Mairi Baker, Director Birth-3 Environment
Movement of the hand, leading to development of the mind begins with the foetus’ reflexively grasping the umbilical cord, his hand stroking his face or body and sucking his thumb as he gains tactile experiences, learning about his body.
After birth a baby continues to move their hands experiencing position, pressure, texture, weight, shape and temperature which feeds the brain, developing their tactile memory with information and knowledge of their environment and the objects within it. Repetition refines movement building the brain’s capacity to experiment with possibilities.
This store of tactile hand to brain experiences develops our skills in identifying familiar items using touch alone.
Control over the big muscles in the neck, shoulders and arms develop first as babies interact with their environment and gravity creating pathways to the brain enabling the wrist, hand and finger muscles develop. Reflexive movements of the hand and arm, perhaps knocking a nearby object or causing a bed sheet to move, enables the baby to notice and respond with growing interest to their hands.
Providing babies with a range of textured materials to grasp stimulates their senses. Grasping a rattle enables the brain to experience the initial cold touch, the smooth, cylindrical feel and the sound of the rattle. The first moment the baby makes the realisation that it is their movement that creates the sound, they make the psychological realisation that they have the power to make something happen and they begin to exercise their will to experiment, develop, control and refine the movements of their hands to recreate their experiences or create new ones.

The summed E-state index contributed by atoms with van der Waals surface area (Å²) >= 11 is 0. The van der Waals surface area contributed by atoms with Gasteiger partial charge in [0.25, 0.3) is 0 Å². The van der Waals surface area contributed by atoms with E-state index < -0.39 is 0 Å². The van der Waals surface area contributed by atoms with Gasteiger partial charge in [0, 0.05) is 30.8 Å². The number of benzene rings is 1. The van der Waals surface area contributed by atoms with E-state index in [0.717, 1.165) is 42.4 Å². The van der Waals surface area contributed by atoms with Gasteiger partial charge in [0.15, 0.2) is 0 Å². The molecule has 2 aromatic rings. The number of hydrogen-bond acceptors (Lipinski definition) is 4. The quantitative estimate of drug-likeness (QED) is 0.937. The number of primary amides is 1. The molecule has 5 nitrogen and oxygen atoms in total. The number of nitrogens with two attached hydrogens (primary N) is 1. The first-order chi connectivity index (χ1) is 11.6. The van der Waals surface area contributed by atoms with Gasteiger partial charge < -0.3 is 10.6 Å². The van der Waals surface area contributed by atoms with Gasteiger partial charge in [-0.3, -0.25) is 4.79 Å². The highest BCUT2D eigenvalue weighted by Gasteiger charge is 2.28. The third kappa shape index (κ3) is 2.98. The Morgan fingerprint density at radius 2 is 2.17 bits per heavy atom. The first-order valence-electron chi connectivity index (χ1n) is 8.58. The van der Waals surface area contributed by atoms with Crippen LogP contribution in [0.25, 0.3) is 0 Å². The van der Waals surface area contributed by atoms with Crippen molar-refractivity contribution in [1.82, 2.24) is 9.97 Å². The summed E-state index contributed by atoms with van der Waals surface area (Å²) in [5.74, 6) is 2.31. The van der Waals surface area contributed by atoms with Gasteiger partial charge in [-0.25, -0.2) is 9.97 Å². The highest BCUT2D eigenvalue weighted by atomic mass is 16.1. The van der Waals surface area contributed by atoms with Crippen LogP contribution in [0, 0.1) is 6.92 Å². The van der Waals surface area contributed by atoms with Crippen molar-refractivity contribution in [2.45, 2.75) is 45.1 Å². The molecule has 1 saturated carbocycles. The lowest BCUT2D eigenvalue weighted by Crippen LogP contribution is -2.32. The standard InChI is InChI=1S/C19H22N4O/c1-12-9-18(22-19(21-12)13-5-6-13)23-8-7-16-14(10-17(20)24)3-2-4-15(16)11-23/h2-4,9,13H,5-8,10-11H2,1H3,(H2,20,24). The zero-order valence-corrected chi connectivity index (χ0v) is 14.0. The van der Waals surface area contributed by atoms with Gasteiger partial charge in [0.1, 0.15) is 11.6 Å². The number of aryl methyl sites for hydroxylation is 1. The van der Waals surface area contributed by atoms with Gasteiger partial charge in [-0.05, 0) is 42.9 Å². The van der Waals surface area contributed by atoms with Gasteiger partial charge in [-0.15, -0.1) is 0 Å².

Movement of the hand becomes a link to the minds of others as babies realise that their gestures can communicate their thoughts and needs to others.
Initially, babies use their hands to move their bodies by pushing, pulling and then crawling. Once able to sit and stand, babies hands are free to explore the environment increasing the movement possibilities and the range of intellectual investigations as they manoeuvre objects in novel ways.
Through his efforts in developing dexterity, the child develops the skills to care for themselves and their environment.
Children learn to grasp and manipulate tools to act on, make marks, create and change their environment. “He does it with his hands, by experience, first in play and then through work. The hands are the instruments of man’s intelligence.” Maria Montessori The Absorbent Mind.